ANN ARBOR, Mich.—Eversight, a global nonprofit network of eye banks, has awarded nine grants totaling $155,323 through its Center for Eye and Vision Research.
The awards were determined by an independent review panel composed of distinguished scientists, ophthalmologists and health services researchers, who selected projects that aligned with the Eversight mission to restore sight and prevent blindness.
The Eye and Vision Research Grant program has awarded more than $3.5 million since 1980 to stimulate new and pioneering research. Several of these grant projects have led to larger studies and financial support from the National Institutes of Health.
“There’s a real void when it comes to funding the initial investigative work that can launch new and groundbreaking discoveries,” said Dr. Gregory Grossman, Eversight Director of Research. “But Eversight is committed to supporting research that may potentially lead to innovative therapies and treatments.”
The Eversight Center for Eye and Vision Research is one of the only eye bank-led programs focused on providing scientists with innovative resources they need to find new cures and treatments for blinding eye conditions. For more information, visit eversightvision.org/research.
Grant recipients and amounts include:
Benjamin T. Aldrich, Ph.D.
An assistant research scientist at University of Iowa Carver College of Medicine, Dr. Aldrich is testing the effects of different concentrations of coenzyme Q10 on mitochondrial respiration and cell death. Results of the study will help perfect a protocol for eye banks to improve how corneal tissue is stored, mitigating endothelial cell susceptibility and decreasing graft failures after cornea transplants.
Elizabeth A. Berger, Ph.D.
Dr. Berger, an assistant professor in the department of anatomy and cell biology at Wayne State University School of Medicine, is investigating a protein, thymosin beta 4, and its effectiveness treating bacterial keratitis when used in tandem with ciprofloxacin.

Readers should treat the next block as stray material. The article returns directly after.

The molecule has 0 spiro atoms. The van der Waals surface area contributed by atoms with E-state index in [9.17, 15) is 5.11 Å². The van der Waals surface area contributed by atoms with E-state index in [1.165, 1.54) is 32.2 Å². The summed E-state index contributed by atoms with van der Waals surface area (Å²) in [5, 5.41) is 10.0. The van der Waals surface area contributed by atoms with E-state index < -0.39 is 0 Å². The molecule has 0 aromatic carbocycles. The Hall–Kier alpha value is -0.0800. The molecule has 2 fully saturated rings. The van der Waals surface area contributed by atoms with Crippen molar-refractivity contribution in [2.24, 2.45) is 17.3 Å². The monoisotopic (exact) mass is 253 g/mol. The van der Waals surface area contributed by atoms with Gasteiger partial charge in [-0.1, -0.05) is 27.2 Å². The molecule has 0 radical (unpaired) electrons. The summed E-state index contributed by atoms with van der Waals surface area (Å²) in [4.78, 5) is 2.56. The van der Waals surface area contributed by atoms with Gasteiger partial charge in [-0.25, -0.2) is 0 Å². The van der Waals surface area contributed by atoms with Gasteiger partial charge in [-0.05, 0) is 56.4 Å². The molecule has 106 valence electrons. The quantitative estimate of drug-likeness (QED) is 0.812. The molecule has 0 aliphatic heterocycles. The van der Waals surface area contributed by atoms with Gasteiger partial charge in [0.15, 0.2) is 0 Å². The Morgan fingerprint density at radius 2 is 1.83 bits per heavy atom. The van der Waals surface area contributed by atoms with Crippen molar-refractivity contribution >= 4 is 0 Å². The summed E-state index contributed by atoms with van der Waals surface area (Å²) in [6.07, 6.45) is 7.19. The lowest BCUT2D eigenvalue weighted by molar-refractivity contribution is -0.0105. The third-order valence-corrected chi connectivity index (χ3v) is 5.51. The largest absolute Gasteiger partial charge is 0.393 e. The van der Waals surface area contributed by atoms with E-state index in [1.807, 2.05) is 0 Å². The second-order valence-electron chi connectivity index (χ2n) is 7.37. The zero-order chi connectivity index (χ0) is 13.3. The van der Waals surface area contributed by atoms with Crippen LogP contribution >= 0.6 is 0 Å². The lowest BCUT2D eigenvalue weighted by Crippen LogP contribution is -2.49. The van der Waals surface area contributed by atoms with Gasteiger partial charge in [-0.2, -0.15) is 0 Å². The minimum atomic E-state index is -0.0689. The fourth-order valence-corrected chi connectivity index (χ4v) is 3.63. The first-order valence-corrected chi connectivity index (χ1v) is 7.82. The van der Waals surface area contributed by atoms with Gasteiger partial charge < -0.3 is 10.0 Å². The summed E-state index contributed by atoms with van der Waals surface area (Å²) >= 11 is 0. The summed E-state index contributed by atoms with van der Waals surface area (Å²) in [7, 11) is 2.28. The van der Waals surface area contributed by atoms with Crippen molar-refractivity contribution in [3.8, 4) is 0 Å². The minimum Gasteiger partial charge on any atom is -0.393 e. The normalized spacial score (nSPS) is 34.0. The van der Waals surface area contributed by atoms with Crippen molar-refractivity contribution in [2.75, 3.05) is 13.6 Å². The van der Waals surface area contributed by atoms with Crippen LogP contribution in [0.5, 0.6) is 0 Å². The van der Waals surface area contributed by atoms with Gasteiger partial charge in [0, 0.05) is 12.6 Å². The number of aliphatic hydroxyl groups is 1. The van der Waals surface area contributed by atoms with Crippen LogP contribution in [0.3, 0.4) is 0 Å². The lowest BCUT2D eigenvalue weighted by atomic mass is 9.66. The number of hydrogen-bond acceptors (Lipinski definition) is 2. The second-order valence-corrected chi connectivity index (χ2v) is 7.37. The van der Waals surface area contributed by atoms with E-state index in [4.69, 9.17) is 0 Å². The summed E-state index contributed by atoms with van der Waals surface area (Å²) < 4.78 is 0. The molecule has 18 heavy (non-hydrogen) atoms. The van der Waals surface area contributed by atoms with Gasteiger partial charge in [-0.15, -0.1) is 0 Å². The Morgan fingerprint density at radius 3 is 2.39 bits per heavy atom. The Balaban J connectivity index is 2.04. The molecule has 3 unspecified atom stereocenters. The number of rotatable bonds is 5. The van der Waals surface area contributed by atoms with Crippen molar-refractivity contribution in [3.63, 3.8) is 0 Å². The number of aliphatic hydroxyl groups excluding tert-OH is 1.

Brenda L. Bohnsack, M.D., Ph.D.
An assistant professor in the department of ophthalmology and visual sciences at Kellogg Eye Center, Dr. Bohnsack is studying stem cells in the corneal stroma and endothelium that give rise to many craniofacial and eye structures. Her work will provide important insight into the pathogenesis of congenital corneal diseases.
Sheldon R. Gordon, Ph.D.
Dr. Gordon, a professor in the department of biological sciences at Oakland University, is researching a protein his laboratory discovered on the surface of endothelial cells that could lead to a novel therapy for certain conditions like Fuchs’ dystrophy that can cause vision loss and blindness.
Pedram Hamrah, M.D., FACS
Associate professor of ophthalmology at Tufts Medical Center, Dr. Hamrah is investigating plasmacytoid dendritic cells and their role in the maintenance and function of corneal nerves.
Linda D. Hazlett, Ph.D.
A distinguished professor and interim vice dean of research and graduate programs at Wayne State, Dr. Hazlett is testing the hypothesis that glycyrrhizin, which is extracted from licorice root and possesses numerous pharmacological effects, can improve antibiotic effectiveness against multi-drug resistant corneal infections.
Ahmad Kheirkhah, M.D.
Dr. Kheirkhah, an instructor at Harvard Medical School and an investigator at Massachusetts Eye and Ear Infirmary, is researching how neuropeptides can enhance corneal endothelial cell survivability and in what way they can be used for a variety of conditions to reduce or prevent corneal blindness.
Han Peng, Ph.D.
A research assistant professor in the department of dermatology at Northwestern University Feinberg School of Medicine, Dr. Peng is researching a possible approach for improving the treatment of limbal stem cell deficiency—a problem often not recognized and treated in its early stages and may lead to corneal ulceration, scarring, chronic pain and vision loss.
Shunbin Xu, M.D., Ph.D.
Dr. Xu, an associate professor at Wayne State University School of Medicine, is investigating micro-ribonucleic acids, which can play important roles in inherited retinal diseases when they are defective.